Flight instructors teach individuals how to fly commercial, personal or military aircraft. They work for airlines, the federal government, the United States military and as self-employed instructors. Flight instructors are expected to be experienced and a limited number of flight instructors are also qualified to be examiners.
By utilizing classes on the ground, flight simulators and dual controlled aircraft, flight instructors provide a comprehensive course of study for future pilots. It’s the role of the flight instructor to educate students about every aspect of the particular plane or helicopter, including tackling emergencies while flying and maintenance of the aircraft.
Flight instructors typically have the following responsibilities:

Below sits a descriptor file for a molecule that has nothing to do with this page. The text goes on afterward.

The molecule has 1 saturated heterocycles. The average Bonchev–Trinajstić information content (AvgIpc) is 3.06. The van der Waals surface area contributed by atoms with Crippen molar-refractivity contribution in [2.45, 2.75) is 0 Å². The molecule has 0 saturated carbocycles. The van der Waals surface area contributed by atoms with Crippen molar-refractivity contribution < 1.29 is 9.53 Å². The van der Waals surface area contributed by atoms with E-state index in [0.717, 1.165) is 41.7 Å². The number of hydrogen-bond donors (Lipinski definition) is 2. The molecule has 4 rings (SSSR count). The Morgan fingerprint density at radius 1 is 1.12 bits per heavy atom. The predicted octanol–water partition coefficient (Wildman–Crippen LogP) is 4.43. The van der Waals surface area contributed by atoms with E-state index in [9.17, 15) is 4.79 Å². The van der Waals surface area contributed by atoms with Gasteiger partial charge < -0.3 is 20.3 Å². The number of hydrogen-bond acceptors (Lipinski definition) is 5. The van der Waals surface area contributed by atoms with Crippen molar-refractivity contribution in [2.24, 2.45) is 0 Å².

While becoming a flight instructor does not necessarily require a degree, most airlines and other flight organizations require pilots to possess at least a two year degree, if not a bachelor’s degree according to the Bureau of Labor Statistics (BLS). Degrees in physics, aeronautical engineering, mathematics or even education could improve employment opportunities for flight instructors.
Flight instructors hold either a commercial or personal pilot’s license. Instructors seeking to work for airlines, the military or other organizations may be required to pass FAA examinations. Depending on their employer’s preferences, some flight instructors also have to pass physical exams.
The BLS notes that some pilots become flight instructors to earn additional income and to increase their own flight hours.
*Source: U.S. Bureau of Labor Statistics